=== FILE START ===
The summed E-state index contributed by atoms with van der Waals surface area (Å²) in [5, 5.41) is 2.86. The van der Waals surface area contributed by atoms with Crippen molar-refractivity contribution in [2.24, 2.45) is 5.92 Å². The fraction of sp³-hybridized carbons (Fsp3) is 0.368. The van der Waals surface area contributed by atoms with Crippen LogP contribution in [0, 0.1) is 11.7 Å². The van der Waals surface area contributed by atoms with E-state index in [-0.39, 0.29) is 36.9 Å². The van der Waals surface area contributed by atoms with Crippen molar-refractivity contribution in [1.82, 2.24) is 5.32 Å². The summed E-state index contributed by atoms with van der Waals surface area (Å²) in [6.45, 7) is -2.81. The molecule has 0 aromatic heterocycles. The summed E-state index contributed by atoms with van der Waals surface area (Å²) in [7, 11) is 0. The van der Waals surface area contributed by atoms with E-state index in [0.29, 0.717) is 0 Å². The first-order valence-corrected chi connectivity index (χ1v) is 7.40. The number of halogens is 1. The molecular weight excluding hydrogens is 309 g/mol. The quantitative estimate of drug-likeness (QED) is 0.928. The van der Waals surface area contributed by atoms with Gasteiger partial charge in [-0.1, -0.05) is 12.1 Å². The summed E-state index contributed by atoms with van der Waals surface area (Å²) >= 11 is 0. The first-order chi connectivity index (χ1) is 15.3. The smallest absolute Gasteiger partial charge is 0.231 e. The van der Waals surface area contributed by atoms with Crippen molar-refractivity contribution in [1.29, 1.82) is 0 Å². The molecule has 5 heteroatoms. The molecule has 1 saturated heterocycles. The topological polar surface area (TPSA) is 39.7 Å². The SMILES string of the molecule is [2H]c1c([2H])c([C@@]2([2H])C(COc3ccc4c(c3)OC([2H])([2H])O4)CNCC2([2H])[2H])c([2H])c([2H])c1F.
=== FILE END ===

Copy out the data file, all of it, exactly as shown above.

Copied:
The summed E-state index contributed by atoms with van der Waals surface area (Å²) in [5, 5.41) is 2.86. The van der Waals surface area contributed by atoms with Crippen molar-refractivity contribution in [2.24, 2.45) is 5.92 Å². The fraction of sp³-hybridized carbons (Fsp3) is 0.368. The van der Waals surface area contributed by atoms with Crippen LogP contribution in [0, 0.1) is 11.7 Å². The van der Waals surface area contributed by atoms with E-state index in [-0.39, 0.29) is 36.9 Å². The van der Waals surface area contributed by atoms with Crippen molar-refractivity contribution in [1.82, 2.24) is 5.32 Å². The summed E-state index contributed by atoms with van der Waals surface area (Å²) in [6.45, 7) is -2.81. The molecule has 0 aromatic heterocycles. The summed E-state index contributed by atoms with van der Waals surface area (Å²) in [7, 11) is 0. The van der Waals surface area contributed by atoms with E-state index in [0.29, 0.717) is 0 Å². The first-order valence-corrected chi connectivity index (χ1v) is 7.40. The number of halogens is 1. The molecular weight excluding hydrogens is 309 g/mol. The quantitative estimate of drug-likeness (QED) is 0.928. The van der Waals surface area contributed by atoms with Gasteiger partial charge in [-0.1, -0.05) is 12.1 Å². The summed E-state index contributed by atoms with van der Waals surface area (Å²) >= 11 is 0. The first-order chi connectivity index (χ1) is 15.3. The smallest absolute Gasteiger partial charge is 0.231 e. The van der Waals surface area contributed by atoms with Crippen molar-refractivity contribution in [1.29, 1.82) is 0 Å². The molecule has 5 heteroatoms. The molecule has 1 saturated heterocycles. The topological polar surface area (TPSA) is 39.7 Å². The SMILES string of the molecule is [2H]c1c([2H])c([C@@]2([2H])C(COc3ccc4c(c3)OC([2H])([2H])O4)CNCC2([2H])[2H])c([2H])c([2H])c1F.